Guide

Decide whether to lease or buy assets

Types of leasing

There are different kinds of lease arrangements. It makes sense to consider them all to see which is best suited to your business, your particular circumstances and the asset that you are acquiring.

The three main types of leasing are finance leasing, operating leasing and contract hire.

1. Finance leasing

  • A long-term lease over the expected life of the equipment, usually three years or more, after which you pay a nominal rent or can sell or scrap the equipment - the leasing company will not want it any more.
  • The leasing company recovers the full cost of the equipment, plus charges, over the period of the lease.
  • Although you don't own the equipment, you are responsible for maintaining and insuring it.
  • You must show the leased asset on your balance sheet as a capital item, or an item that has been bought by the company.
  • Leases of over seven years, and in some cases over five years, are known as 'long funding leases' under which you can claim capital allowances as if you had bought the asset outright.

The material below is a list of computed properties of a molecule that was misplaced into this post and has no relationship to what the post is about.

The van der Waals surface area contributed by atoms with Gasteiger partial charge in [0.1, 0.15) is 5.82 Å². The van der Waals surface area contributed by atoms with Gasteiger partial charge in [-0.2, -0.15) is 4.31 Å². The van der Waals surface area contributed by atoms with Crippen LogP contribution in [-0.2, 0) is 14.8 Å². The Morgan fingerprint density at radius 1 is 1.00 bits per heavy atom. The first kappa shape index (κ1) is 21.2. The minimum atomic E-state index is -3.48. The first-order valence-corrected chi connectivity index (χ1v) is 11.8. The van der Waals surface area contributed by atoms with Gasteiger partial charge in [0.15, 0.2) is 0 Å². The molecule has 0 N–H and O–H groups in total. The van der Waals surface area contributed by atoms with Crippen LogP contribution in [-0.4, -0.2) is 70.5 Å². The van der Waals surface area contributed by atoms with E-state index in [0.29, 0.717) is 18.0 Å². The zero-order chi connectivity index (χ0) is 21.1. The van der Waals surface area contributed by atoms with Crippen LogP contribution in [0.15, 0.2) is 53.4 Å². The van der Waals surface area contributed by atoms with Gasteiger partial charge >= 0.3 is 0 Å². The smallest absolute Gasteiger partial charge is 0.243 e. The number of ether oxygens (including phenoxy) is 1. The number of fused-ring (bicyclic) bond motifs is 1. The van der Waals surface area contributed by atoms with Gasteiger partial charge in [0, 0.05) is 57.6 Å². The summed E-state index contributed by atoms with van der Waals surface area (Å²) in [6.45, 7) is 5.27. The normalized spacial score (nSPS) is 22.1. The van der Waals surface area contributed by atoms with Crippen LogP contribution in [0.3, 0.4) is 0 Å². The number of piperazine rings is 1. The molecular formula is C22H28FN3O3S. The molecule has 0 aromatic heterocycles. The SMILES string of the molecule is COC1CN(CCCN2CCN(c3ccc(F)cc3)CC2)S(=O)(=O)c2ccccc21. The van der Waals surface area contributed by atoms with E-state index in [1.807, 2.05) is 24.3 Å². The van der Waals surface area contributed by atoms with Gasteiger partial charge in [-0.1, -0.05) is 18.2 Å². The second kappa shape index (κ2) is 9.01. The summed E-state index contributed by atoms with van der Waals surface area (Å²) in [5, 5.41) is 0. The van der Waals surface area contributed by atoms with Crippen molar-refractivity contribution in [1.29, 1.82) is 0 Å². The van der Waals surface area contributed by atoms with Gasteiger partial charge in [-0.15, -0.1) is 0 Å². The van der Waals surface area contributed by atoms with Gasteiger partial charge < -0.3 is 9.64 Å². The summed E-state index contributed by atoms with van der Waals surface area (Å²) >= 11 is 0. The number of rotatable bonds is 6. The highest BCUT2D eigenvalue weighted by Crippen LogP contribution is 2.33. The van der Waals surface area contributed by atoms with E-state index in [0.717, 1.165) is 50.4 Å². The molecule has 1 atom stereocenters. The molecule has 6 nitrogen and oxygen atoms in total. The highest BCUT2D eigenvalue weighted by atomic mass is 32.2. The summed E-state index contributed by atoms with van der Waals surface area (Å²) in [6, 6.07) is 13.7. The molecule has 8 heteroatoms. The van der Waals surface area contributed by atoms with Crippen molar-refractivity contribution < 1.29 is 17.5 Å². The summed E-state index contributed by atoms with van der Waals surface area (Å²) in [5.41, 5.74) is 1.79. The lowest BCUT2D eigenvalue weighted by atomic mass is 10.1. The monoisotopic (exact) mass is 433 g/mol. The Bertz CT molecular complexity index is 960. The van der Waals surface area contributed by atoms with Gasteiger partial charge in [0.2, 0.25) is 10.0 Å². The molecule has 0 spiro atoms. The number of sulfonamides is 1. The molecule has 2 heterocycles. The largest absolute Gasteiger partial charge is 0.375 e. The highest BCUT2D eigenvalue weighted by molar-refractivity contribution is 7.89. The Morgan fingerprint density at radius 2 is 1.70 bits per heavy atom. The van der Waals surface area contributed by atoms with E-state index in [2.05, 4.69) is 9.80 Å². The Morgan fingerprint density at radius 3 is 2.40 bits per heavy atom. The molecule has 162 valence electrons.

For detailed guidance on tax and leasing, see acquire assets and borrow money tax efficiently. You can also read HM Revenue & Custom's Business Leasing Manual.

2. Operating leasing

If you are considering operating leasing, remember the following points:

  • it is useful if you don't need the equipment for its entire working life
  • the leasing company will take the asset back at the end of the lease
  • the leasing company is responsible for maintenance and insurance
  • you don't have to show the asset on your balance sheet

3. Contract hire

Contract hire is often used for company cars and:

  • the leasing company takes some responsibility for management and maintenance, such as repairs and servicing
  • you don't have to show the asset on your balance sheet